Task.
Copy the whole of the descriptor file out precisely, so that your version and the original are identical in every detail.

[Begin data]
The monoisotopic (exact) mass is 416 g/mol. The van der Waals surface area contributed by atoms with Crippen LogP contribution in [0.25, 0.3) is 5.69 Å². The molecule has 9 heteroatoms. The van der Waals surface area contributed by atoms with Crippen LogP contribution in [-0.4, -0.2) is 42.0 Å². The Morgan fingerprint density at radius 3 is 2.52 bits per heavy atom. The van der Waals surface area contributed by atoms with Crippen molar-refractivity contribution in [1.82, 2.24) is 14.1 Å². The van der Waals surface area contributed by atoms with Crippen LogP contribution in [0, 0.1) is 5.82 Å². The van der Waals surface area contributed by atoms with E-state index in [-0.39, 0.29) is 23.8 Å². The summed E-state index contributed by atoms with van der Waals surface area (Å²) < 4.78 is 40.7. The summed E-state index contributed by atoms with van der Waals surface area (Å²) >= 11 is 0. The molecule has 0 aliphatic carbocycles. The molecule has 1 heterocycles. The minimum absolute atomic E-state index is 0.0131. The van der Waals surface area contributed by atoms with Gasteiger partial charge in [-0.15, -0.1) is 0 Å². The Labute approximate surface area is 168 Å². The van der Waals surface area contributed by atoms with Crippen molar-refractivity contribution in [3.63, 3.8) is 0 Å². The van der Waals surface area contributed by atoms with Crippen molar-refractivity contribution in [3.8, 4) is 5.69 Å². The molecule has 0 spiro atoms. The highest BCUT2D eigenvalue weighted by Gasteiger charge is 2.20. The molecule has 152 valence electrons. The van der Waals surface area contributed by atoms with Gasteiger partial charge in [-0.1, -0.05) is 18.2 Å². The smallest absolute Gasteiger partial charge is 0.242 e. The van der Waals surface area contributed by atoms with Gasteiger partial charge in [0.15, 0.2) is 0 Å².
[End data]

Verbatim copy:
The monoisotopic (exact) mass is 416 g/mol. The van der Waals surface area contributed by atoms with Crippen LogP contribution in [0.25, 0.3) is 5.69 Å². The molecule has 9 heteroatoms. The van der Waals surface area contributed by atoms with Crippen LogP contribution in [-0.4, -0.2) is 42.0 Å². The Morgan fingerprint density at radius 3 is 2.52 bits per heavy atom. The van der Waals surface area contributed by atoms with Crippen molar-refractivity contribution in [1.82, 2.24) is 14.1 Å². The van der Waals surface area contributed by atoms with Crippen LogP contribution in [0, 0.1) is 5.82 Å². The van der Waals surface area contributed by atoms with E-state index in [-0.39, 0.29) is 23.8 Å². The summed E-state index contributed by atoms with van der Waals surface area (Å²) < 4.78 is 40.7. The summed E-state index contributed by atoms with van der Waals surface area (Å²) >= 11 is 0. The molecule has 0 aliphatic carbocycles. The molecule has 1 heterocycles. The minimum absolute atomic E-state index is 0.0131. The van der Waals surface area contributed by atoms with Gasteiger partial charge in [-0.15, -0.1) is 0 Å². The Labute approximate surface area is 168 Å². The van der Waals surface area contributed by atoms with Crippen molar-refractivity contribution in [3.63, 3.8) is 0 Å². The van der Waals surface area contributed by atoms with Crippen molar-refractivity contribution in [3.8, 4) is 5.69 Å². The molecule has 0 spiro atoms. The highest BCUT2D eigenvalue weighted by Gasteiger charge is 2.20. The molecule has 152 valence electrons. The van der Waals surface area contributed by atoms with Gasteiger partial charge in [-0.1, -0.05) is 18.2 Å². The smallest absolute Gasteiger partial charge is 0.242 e. The van der Waals surface area contributed by atoms with Gasteiger partial charge in [0.15, 0.2) is 0 Å².